The only way this sort of idea can work is if the champion isn’t a person who conveys an aura of authority. It has to be a person who conveys innocence and goodness.

    Yes, that very likely might be the case. But does the average assistant employed by the home convey an aura of authority? I have a M-I-L who is a resident and my Father was a resident in a different facility, neither were in assisted living, but I didn’t think the average employee behaved other than just that–average.

    • #24
    • February 11, 2019 at 12:01 pm
    • 1 like
  25. Member

    cdor (View Comment):

    Misthiocracy secretly (View Comment):

    Stad (View Comment):
    Gee, they did it without a government program . . .

    cdor (View Comment):
    The amazing thing is that these people had so little, yet their wishes were so simple and easy to fulfill.

    I’m compelled to be my characteristically cynical self, but it’s a fairly sure bet that the nature of their requests would have been different if it hadn’t been an 11-year-old girl asking. If the volunteer was, say, a 40-year-old man in a suit, they’d likely assume he had some sort of power to get things done and their requests would reflect that assumption.

    The only way this sort of idea can work is if the champion isn’t a person who conveys an aura of authority. It has to be a person who conveys innocence and goodness.

    Yes, that very likely might be the case. But does the average assistant employed by the home convey an aura of authority? I have a M-I-L who is a resident and my Father was a resident in a different facility, neither were in assisted living, but I didn’t think the average employee behaved other than just that–average.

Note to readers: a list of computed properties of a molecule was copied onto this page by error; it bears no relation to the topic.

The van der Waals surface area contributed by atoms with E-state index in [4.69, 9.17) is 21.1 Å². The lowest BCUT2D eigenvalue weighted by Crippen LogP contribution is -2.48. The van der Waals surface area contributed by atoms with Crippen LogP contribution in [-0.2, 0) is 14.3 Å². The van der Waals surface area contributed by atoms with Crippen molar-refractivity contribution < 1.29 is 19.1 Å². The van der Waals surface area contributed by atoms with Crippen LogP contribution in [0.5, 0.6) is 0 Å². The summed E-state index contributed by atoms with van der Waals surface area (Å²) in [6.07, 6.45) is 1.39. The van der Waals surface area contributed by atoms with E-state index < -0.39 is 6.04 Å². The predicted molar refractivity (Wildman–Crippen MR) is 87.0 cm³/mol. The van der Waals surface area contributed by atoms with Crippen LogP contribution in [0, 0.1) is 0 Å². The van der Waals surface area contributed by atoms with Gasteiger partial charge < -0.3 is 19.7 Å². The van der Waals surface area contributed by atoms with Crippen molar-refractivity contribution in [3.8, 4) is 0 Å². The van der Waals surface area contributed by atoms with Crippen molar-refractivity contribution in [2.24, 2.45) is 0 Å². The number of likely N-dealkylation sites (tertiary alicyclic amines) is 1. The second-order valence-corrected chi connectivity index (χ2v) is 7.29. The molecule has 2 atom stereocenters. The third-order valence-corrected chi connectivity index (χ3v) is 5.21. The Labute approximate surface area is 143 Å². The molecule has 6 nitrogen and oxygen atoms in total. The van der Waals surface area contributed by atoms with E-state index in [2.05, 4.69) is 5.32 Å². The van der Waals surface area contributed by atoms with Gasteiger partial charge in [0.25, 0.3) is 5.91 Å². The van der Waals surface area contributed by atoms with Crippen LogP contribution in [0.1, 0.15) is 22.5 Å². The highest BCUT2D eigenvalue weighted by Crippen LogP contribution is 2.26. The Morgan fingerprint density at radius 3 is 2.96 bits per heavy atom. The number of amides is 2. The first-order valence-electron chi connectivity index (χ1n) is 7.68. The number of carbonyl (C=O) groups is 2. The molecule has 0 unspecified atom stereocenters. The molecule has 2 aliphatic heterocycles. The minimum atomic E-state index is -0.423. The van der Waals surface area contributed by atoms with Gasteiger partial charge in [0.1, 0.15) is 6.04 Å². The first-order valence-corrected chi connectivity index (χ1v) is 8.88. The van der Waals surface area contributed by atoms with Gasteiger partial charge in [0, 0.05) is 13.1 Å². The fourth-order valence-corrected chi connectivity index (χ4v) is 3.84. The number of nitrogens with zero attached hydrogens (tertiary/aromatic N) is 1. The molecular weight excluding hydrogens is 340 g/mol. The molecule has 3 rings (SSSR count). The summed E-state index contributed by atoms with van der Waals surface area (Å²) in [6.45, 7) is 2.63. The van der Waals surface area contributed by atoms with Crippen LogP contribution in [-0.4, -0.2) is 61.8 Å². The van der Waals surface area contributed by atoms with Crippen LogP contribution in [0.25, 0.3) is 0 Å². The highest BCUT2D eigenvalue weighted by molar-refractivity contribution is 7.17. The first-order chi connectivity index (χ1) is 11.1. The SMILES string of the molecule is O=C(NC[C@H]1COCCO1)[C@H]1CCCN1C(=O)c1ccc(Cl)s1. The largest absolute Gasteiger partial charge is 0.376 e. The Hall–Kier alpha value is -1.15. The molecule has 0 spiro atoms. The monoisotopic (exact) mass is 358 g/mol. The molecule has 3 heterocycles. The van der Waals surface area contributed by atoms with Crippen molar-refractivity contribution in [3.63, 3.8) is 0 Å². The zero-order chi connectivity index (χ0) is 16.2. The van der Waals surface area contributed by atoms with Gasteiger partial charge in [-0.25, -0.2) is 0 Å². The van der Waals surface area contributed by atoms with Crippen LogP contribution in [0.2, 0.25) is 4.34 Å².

An employee who tries to go above-and-beyond will forever be expected to go above-and-beyond, thereby making “above-and-beyond” the new average. That’s a pretty good recipe for burnout. The 11-year-old girl isn’t required to be there every single day for eight+ hours doing all the work that has to get done whether the tasks are appreciated by the residents or not, which is one reason why the 11-year-old girl has the energy to provide such a special service.

     

    • #25
    • February 11, 2019 at 12:28 pm
    • 5 likes
  26. Thatcher
    She Post author

    Misthiocracy secretly (View Comment):
    An employee who tries to go above-and-beyond will forever be expected to go above-and-beyond, thereby making “above-and-beyond” the new average.

    I understand what you are saying (I think). But treating nursing home residents as human beings should not be equated to “going above and beyond.” That’s where I think “we” go wrong. I think, more than anything else, the attitude you’re expressing (which I don’t completely disagree with) is the outcome of management fault.

    • #26
    • February 11, 2019 at 12:35 pm
    • 3 likes
  27. Thatcher

    Please note: the link promised in my comment #18, has been added there – and here: http://www.edenalt.org/

    • #27
    • February 11, 2019 at 12:45 pm
    • 2 likes
  28. Member

    I do not know how these people do it.

    There’s this kid’s radio program I listen to that describes the body of Christ as eyes, hands, feet, heart, mouth, etc. The eyes see someone in need, the hands help, the feet go.

    This girl is eyes.

    • #28
    • February 11, 2019 at 1:00 pm
    • 3 likes
  29. Member

    .Sorry, @she, we’re a bunch of cynics who came along to rain on your beautiful story. That’ll learn ya, trying to bring cheer and inspiration to our sorry group of misanthropes. :)

    • #29
    • February 11, 2019 at 1:56 pm
    • 1 like